Individual cells are smarter than scientists previously thought

Divide or not? Individual cells make their decisions much more autonomously than previously thought.

Cells make choices based not only on external signals such as growth factors, but also on information received from inside the cell.

Every day, humans make choices for themselves. To ensure that a decision appropriate to the situation is made, these decisions often involve combining a range of contextual cues. Our senses provide us with the wealth of knowledge we need to make decisions. They pick up certain details about our environment, such as visual and auditory information, which our brain combines to build a holistic perception. This is called multisensory or multimodal perception.

Cells consider their own state when making choices

Individual cells are no different from humans in this respect. They are constantly making critical decisions, like splitting or not. Therefore, researchers from the University of Zurich (UZH) have extended the concept of contextual and multimodal perception found in humans to individual cells. Surprisingly, scientists have discovered that individual cells make decisions much more autonomously than previously thought.

“Adequate decision-making by individual cells uses multimodal perception, allowing cells to integrate outside cues such as growth factors with information from inside the cell, such as the number of cell organelles. “, explains Lucas Pelkmans. Pelkmans is a professor in the Department of Molecular Life Sciences at UZH.

Sometimes these internal signals can override external stimuli: for example in tumours, where the actual state of some cells overrides treatment with anti-proliferative drugs, making them resistant to treatment. “This drug resistance is a major problem in the fight against cancer. The solution may come from taking into account the contextual cues that individual cells experience and ultimately modifying them,” says Pelkmans.

Simultaneous analysis of dozens of proteins in millions of cells

To test whether cells decide based on contextual and multimodal perception the way humans do, the scientists had to simultaneously measure the activity of multiple signaling nodes – the cells’ outer sensors – as well as multiple potential signals from within. of the cell, such as the local environment and the number of cellular organelles. Everything had to be analyzed in individual cells and across millions of cells. “To do this, we used ‘4i’, a method developed at UZH, which allows us to simultaneously visualize and quantify up to 80 different proteins and protein modifications in single cells using light microscopy. fluorescence,” says Bernhard Kramer, the first author of the study.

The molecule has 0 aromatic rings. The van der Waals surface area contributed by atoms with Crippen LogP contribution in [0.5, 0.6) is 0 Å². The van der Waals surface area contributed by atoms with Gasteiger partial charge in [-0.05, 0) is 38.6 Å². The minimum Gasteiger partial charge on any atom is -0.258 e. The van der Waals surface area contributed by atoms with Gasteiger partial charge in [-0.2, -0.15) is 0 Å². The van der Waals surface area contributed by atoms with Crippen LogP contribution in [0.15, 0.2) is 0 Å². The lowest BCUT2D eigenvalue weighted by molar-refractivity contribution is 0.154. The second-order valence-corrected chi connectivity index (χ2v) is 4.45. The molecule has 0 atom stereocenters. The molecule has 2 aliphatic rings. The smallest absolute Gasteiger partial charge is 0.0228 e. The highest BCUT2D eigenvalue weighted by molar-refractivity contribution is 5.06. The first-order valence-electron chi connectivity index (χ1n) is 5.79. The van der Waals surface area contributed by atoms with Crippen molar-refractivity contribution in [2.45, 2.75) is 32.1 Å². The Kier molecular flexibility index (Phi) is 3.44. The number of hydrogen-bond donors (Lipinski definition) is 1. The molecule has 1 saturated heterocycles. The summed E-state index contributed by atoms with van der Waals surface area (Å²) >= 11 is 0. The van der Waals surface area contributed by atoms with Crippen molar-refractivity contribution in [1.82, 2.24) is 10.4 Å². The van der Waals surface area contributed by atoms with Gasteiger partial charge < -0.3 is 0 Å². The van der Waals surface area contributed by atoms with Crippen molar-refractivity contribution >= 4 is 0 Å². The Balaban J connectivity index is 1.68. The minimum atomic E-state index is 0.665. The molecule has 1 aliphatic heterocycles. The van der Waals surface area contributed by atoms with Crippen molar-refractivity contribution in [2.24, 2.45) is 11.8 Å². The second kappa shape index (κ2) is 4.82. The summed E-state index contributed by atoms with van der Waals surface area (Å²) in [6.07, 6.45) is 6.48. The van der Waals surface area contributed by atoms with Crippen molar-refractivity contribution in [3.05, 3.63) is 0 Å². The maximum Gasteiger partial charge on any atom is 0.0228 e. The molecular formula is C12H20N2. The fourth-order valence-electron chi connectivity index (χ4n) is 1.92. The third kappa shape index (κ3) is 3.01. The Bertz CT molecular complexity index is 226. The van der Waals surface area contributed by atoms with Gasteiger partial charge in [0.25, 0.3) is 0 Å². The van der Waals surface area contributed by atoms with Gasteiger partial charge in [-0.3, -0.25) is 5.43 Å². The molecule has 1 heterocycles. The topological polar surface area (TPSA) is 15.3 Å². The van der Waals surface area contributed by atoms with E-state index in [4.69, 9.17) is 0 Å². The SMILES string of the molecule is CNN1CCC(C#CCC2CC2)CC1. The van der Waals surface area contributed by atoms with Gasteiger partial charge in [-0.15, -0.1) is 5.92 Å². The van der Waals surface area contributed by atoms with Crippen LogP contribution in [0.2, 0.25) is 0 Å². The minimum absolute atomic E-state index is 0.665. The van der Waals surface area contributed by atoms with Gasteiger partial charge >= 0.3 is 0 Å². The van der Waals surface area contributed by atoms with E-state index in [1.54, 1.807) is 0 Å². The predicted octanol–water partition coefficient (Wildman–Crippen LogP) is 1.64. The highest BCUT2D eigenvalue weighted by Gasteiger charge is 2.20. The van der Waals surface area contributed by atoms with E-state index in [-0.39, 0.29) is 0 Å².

The researchers found that the variability in the activities of individual sensors across cells is closely related to the variation in internal signals. For example, the abundance of mitochondria, the powerhouses of cells, fundamentally affects how an external stimulus is perceived by an individual cell. In addition, each sensor integrates different signals from inside the cell. When the researchers assessed an important decision of a single cell – whether to proliferate or remain quiescent during a growth stimulus – they found that cell choice was influenced by the perception of multiple sensors and was modulated by predictably by signals from the internal state of the cell.

Cells make intelligent decisions

“For any specific decision of a cell, all external signals and internal signals must be seen together. Individual cells are thus able to make appropriate decisions based on the context – and are therefore clearly smarter than previously thought,” says Ph.D. candidate Kramer.

Reference: “Multimodal Perception Links Cellular State to Decision Making in Individual Cells” by Bernhard A. Kramer, Jacobo Sarabia del Castillo, and Lucas Pelkmans, July 14, 2022, Science.
DOI: 10.1126/science.abf4062

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